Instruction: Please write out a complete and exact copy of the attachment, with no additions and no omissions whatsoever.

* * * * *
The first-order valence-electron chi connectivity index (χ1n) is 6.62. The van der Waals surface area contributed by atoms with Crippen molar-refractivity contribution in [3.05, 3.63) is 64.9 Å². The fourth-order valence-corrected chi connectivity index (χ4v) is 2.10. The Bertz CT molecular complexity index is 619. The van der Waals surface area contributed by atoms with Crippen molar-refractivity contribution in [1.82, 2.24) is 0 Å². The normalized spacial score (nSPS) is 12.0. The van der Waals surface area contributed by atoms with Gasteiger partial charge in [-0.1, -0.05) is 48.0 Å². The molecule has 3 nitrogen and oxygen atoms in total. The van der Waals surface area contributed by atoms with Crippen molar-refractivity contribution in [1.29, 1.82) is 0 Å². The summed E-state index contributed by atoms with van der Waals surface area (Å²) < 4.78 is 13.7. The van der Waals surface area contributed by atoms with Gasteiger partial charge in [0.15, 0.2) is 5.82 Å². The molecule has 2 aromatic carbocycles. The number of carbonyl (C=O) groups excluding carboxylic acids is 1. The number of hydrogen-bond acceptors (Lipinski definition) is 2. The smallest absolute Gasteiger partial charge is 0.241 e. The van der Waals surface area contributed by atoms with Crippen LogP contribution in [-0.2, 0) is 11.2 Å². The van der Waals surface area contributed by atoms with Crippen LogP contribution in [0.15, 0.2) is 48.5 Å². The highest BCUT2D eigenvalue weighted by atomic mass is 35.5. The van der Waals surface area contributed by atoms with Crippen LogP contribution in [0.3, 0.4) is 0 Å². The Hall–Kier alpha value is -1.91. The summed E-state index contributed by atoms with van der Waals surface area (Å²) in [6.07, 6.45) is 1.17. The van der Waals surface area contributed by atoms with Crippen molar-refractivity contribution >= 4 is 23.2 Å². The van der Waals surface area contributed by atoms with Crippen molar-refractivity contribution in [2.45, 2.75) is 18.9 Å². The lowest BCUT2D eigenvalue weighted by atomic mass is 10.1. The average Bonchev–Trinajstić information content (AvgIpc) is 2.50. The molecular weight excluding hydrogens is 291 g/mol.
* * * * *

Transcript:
The first-order valence-electron chi connectivity index (χ1n) is 6.62. The van der Waals surface area contributed by atoms with Crippen molar-refractivity contribution in [3.05, 3.63) is 64.9 Å². The fourth-order valence-corrected chi connectivity index (χ4v) is 2.10. The Bertz CT molecular complexity index is 619. The van der Waals surface area contributed by atoms with Crippen molar-refractivity contribution in [1.82, 2.24) is 0 Å². The normalized spacial score (nSPS) is 12.0. The van der Waals surface area contributed by atoms with Gasteiger partial charge in [-0.1, -0.05) is 48.0 Å². The molecule has 3 nitrogen and oxygen atoms in total. The van der Waals surface area contributed by atoms with Crippen molar-refractivity contribution in [1.29, 1.82) is 0 Å². The summed E-state index contributed by atoms with van der Waals surface area (Å²) < 4.78 is 13.7. The van der Waals surface area contributed by atoms with Gasteiger partial charge in [0.15, 0.2) is 5.82 Å². The molecule has 2 aromatic carbocycles. The number of carbonyl (C=O) groups excluding carboxylic acids is 1. The number of hydrogen-bond acceptors (Lipinski definition) is 2. The smallest absolute Gasteiger partial charge is 0.241 e. The van der Waals surface area contributed by atoms with Crippen LogP contribution in [-0.2, 0) is 11.2 Å². The van der Waals surface area contributed by atoms with Crippen LogP contribution in [0.15, 0.2) is 48.5 Å². The highest BCUT2D eigenvalue weighted by atomic mass is 35.5. The van der Waals surface area contributed by atoms with Crippen LogP contribution in [0.3, 0.4) is 0 Å². The Hall–Kier alpha value is -1.91. The summed E-state index contributed by atoms with van der Waals surface area (Å²) in [6.07, 6.45) is 1.17. The van der Waals surface area contributed by atoms with Crippen molar-refractivity contribution >= 4 is 23.2 Å². The van der Waals surface area contributed by atoms with Crippen molar-refractivity contribution in [2.45, 2.75) is 18.9 Å². The lowest BCUT2D eigenvalue weighted by atomic mass is 10.1. The average Bonchev–Trinajstić information content (AvgIpc) is 2.50. The molecular weight excluding hydrogens is 291 g/mol.